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Interview - From Outsider To Elite: In Conversation With David Braben

Gamasutra quizzes Elite co-creator and Frontier Developments founder David Braben, a 23-year game industry veteran, following his winning of the Development Legend Award at the Develop Industry Excellence Awards in London last month.

Jill Duffy, Blogger

October 17, 2005

9 Min Read

David Braben, a 23-year veteran of game development, last month won the Development Legend Award at the Develop Industry Excellence Awards in London, in honor of his long and storied career in the video game industry. In 1984, alongside colleague Ian Bell, Braben co-wrote Elite, one of the first 3D home computer games ever created, and such a complex, addictive title that it left its 'mostly harmless' mark on the game community, many years before 3D gameplay and open-ended questing became commonplace.

Other games Braben lists on his resume include seminal filled-3D title Virus (1988), as well as more contemporary titles such as Dog's Life, Wallace & Gromit in Project Zoo, the latest Roller Coaster Tycoon title (in association with series creator Chris Sawyer), and the just-released movie adaptation, Wallace & Gromit: The Curse of the Were-Rabbit.

Braben now heads Frontier Developments, a game studio in Cambridge, which recently announced that it is developing two new projects: "high-tech thriller" Outsider, to be available on consoles in 2006 (he chides the term “next-generation,” opting for the more specific “fifth generation”), and a new expansion pack to the consistently popular Roller Coaster Tycoon.

Thargoids & Canines

About his beginnings in the field, Braben says he first got a computer and was enamored with working on 3D graphics, which were at the time extremely rudimentary compared to what they are today. But most importantly, they were completely novel. He turned down his first game job offer with Thorn EMI because he had been planning to attend university and had just been accepted to Cambridge.

A few years later, when Elite was eventually made, Braben pitched the game to EMI, who promptly turned it down. “I got the most amazing rejection letter,” Braben told Gamasutra in a phone interview last month. “They said, ‘It has no score. It takes more than three minutes to play. You need a cassette player'—because back then games were on cassettes. They were rejecting it because it was different. It was successful because it was different. There's some irony in that.”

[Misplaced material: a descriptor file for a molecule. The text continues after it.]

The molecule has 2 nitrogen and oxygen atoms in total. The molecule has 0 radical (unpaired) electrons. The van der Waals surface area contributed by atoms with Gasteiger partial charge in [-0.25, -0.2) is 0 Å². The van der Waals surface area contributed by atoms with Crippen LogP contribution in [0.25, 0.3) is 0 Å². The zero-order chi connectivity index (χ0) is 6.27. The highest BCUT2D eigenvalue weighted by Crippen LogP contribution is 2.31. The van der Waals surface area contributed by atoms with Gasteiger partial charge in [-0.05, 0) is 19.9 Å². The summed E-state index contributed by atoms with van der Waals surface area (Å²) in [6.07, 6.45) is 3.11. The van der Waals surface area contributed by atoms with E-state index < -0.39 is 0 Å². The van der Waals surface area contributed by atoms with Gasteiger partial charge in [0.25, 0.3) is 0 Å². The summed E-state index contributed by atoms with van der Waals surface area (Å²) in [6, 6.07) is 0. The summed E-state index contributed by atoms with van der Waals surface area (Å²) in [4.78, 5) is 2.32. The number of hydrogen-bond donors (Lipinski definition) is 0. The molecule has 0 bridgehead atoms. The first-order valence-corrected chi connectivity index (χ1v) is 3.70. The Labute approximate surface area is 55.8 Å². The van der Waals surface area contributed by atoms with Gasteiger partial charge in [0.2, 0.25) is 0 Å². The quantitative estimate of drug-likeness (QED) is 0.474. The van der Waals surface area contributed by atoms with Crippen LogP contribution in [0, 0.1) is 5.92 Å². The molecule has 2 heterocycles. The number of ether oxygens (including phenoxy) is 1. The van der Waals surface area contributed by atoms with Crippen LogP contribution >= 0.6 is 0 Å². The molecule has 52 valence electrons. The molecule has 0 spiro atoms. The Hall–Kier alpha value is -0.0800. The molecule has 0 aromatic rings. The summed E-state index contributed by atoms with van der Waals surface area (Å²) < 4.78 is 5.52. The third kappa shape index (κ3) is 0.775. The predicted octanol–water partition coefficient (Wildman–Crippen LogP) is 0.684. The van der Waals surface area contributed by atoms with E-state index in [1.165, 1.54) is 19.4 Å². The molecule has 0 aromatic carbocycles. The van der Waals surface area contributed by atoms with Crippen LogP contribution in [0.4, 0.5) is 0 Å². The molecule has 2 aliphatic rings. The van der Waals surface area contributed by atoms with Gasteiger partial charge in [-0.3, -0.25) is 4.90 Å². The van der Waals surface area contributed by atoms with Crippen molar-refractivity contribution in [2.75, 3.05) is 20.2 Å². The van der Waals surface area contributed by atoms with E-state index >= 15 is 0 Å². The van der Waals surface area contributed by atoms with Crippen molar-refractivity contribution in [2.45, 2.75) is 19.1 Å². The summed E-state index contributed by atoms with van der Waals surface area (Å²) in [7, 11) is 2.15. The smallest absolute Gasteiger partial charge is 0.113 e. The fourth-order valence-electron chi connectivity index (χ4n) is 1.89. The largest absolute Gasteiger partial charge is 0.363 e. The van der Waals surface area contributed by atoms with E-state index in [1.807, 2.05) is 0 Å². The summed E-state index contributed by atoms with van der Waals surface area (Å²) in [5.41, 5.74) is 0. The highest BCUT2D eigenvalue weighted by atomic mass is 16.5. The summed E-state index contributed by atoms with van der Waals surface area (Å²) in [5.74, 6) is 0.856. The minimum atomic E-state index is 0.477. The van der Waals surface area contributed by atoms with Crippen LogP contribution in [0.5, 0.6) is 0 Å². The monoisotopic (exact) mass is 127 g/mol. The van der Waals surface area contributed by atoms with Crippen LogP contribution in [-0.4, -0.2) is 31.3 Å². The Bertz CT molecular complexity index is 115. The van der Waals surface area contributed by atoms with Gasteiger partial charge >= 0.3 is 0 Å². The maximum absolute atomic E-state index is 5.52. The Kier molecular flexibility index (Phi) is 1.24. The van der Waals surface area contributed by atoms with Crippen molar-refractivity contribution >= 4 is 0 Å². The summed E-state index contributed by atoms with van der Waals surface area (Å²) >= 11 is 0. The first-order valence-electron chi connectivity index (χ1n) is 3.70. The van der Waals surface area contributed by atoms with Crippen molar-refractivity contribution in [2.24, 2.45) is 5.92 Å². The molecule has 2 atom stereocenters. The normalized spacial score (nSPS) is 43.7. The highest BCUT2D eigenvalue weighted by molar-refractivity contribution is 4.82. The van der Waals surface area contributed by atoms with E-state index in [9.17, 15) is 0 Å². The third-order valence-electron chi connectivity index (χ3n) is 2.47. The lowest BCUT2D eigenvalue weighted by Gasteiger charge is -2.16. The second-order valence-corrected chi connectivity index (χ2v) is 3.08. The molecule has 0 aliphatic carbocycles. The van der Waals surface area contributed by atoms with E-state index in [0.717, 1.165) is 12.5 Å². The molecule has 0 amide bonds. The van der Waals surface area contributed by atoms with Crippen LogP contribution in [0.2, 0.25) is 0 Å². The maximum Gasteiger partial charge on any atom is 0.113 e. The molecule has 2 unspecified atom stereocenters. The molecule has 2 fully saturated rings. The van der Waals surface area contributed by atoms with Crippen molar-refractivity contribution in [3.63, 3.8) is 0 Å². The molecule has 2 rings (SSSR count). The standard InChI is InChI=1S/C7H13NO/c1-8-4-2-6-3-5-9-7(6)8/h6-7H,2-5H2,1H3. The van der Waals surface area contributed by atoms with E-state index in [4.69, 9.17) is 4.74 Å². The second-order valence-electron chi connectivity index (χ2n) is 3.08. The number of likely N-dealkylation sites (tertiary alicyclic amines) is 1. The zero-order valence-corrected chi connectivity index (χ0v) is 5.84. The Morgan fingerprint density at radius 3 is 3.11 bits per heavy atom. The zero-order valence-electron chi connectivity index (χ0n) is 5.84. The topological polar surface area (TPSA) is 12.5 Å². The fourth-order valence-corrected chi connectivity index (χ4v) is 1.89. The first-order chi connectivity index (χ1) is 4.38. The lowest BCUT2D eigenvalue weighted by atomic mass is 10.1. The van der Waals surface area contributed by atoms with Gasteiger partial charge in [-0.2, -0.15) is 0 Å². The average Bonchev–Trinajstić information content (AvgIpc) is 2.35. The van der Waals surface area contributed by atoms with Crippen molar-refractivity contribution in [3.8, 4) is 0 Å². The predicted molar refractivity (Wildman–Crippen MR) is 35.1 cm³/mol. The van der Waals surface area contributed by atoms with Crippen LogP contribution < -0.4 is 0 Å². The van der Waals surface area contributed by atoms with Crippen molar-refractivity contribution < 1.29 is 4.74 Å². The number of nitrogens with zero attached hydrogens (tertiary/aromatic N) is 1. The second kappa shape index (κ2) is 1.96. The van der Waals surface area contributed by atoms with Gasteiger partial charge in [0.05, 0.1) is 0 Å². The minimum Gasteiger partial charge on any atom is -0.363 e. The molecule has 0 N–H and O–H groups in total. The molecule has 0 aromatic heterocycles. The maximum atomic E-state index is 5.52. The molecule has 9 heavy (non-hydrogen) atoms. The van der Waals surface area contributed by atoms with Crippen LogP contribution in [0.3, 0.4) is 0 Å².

In 2003, almost 10 years after Elite, Braben made another title that was, arguably, ahead of its time. Commissioned by Sony Europe, the 'dog simulator' Dog's Life, which let the player navigate the game world in a special 'smell-o-vision' mode that color-coded scents, was released to positive, if sometimes quizzical 'hardcore gamer' reviews. Nonetheless, it won Most Innovative Game award at the 2003 Leipzig Game Convention and was nominated for two BAFTA awards. Unfortunately, it was only mildly successful in the marketplace, which Braben attributes to poor marketing.

“I was really disappointed with the way Dog's Life was pushed,” Braben said. “It was a first-party Sony title and they saw it as a niche game and didn't push it. We signed with Sony Europe--didn't go with Sony America--and they just sold it as a conventional game.”

With the right marketing, a game of this style can succeed (even wildly so), Braben suggests, as evidenced by Nintendogs. “We were three years earlier than Nintendogs. Sony Germany did push [Dog's Life]” and it was successful there, he said. “It's so out of the ordinary, it needed the right marketing. Hats off to Nintendo for doing it so well.”

Britsoft Forever?

When asked about the state of British development, Braben is bullish. “We've got a huge history of innovating,” Braben said of the U.K. development scene. “Look at [the North American] NPD [charts]. Often, about a third of the games on those charts are developed in the U.K., even though it's not always apparent.”

Still, Braben sees a streak of pessimism surrounding the U.K. from the larger game development society. “There's a lot of negative talk around. There are conspicuous collapses in the last year or so, for example, Argonaut.” Additionally, he “finds it very strange” that Europe at large doesn't have as much game development as the U.K. specifically. “Most of the developers I know are in the U.K., not mainland Europe. There's a small group in Holland, a small group in Germany, but beyond that there's very few.”